A terrible dawn is showing through the parapets of Chaldea and, as the initial darkness of the night ~heavy with the fatty smell of hyacinths~ lifts, slowly you see upon the ziggurat the woman, adorned in candied tones of orange blossoms; her warm, pulsating flesh offered as an oracle and sacrifice to the all consuming Shamash. Her skin deeply bronzed, emanating all the aromas of Arabia, resiny, intimate, fetid. You can see the furtive but excited looks of the common folk awaiting, smell their humanness. The great knife is raised and swoosh… there flows the blood; scarlet, young, full of life, spent to join Nergal.

Today we know better than to sacrifice our flesh on the altar of Sun almighty in order to achieve the bronze looks and feel of powdered warmth the sun gives us. Yet as author Naomi Wolf notes in her controversial book, "The Beauty Myth", in 1991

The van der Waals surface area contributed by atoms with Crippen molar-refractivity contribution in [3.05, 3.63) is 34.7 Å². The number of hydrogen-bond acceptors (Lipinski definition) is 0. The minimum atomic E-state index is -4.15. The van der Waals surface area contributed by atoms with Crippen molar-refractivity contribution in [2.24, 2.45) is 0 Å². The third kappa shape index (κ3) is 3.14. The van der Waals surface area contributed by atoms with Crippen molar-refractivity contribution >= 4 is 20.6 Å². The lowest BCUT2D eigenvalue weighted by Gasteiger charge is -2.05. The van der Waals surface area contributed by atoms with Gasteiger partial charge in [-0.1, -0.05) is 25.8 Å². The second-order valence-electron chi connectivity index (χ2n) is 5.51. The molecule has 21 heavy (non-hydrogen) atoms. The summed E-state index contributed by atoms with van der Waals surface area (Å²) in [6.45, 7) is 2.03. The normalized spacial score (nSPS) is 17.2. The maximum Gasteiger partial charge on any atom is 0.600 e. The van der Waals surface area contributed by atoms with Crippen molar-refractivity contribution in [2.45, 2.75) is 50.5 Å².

"the discovery of photo-aging has created a phobia of the sun entirely unrelated to the risk of skin cancer [...]turning nature into a fearsome enemy from the male tradition's point of view [...]which stimulates women's fears of looking
older in order to drive us in the opposite direction: indoors once more...the
proper place for women in every culture that most oppresses us."
Worth pondering on...
In the meantime slip out a bottle of Chaldée, immerse yourself into its golden nectar and imagine yourself a bloodless Sun-offer.

Notes for Chaldee: orange blossom, hyacinth, jasmine, daffodil, lily of the valley, vanilla, opopanax, amber.

Pic of carnelian stamp seal, Neo-Babylonian Dynasty, about 700-550 BC from Babylon, southern Iraq, courtesy of the British Museum. Pic of Chaldee courtesy of fragranceglobe.com


  1. Anonymous13:29

    What a lyrical review! I want to be part of that crowd. Thank you for the wonderful writing and the information you provide.

  2. In California we have something called tanorexia, to the point that people get so obsessed with tanning that well it gets pretty scary. As for my self well I'll put it this way: I am pretty damn pale and skin cancer very much runs in the family, so tanning has never been real option for me. I have to burn before I get a tan. And I have been teased in California so often because of my paleness. So Chaldee sounds like the perfect option for my non-tan self to get a tan quality.